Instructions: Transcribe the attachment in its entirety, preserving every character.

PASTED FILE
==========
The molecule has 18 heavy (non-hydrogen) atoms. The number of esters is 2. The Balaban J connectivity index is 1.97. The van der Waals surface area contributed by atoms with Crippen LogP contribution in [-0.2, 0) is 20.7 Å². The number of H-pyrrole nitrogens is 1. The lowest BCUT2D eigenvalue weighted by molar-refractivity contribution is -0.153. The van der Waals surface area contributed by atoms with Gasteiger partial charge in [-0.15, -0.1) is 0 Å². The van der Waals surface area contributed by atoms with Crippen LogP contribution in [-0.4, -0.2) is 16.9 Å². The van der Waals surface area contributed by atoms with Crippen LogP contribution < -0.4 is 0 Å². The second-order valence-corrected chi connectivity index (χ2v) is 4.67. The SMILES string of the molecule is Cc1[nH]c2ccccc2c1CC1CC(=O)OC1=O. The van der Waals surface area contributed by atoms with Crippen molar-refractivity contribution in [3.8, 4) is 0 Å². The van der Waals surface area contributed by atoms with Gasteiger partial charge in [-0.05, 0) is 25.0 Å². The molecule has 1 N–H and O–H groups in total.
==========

The molecule has 18 heavy (non-hydrogen) atoms. The number of esters is 2. The Balaban J connectivity index is 1.97. The van der Waals surface area contributed by atoms with Crippen LogP contribution in [-0.2, 0) is 20.7 Å². The number of H-pyrrole nitrogens is 1. The lowest BCUT2D eigenvalue weighted by molar-refractivity contribution is -0.153. The van der Waals surface area contributed by atoms with Gasteiger partial charge in [-0.15, -0.1) is 0 Å². The van der Waals surface area contributed by atoms with Crippen LogP contribution in [-0.4, -0.2) is 16.9 Å². The van der Waals surface area contributed by atoms with Crippen LogP contribution < -0.4 is 0 Å². The second-order valence-corrected chi connectivity index (χ2v) is 4.67. The SMILES string of the molecule is Cc1[nH]c2ccccc2c1CC1CC(=O)OC1=O. The van der Waals surface area contributed by atoms with Crippen molar-refractivity contribution in [3.8, 4) is 0 Å². The van der Waals surface area contributed by atoms with Gasteiger partial charge in [-0.05, 0) is 25.0 Å². The molecule has 1 N–H and O–H groups in total.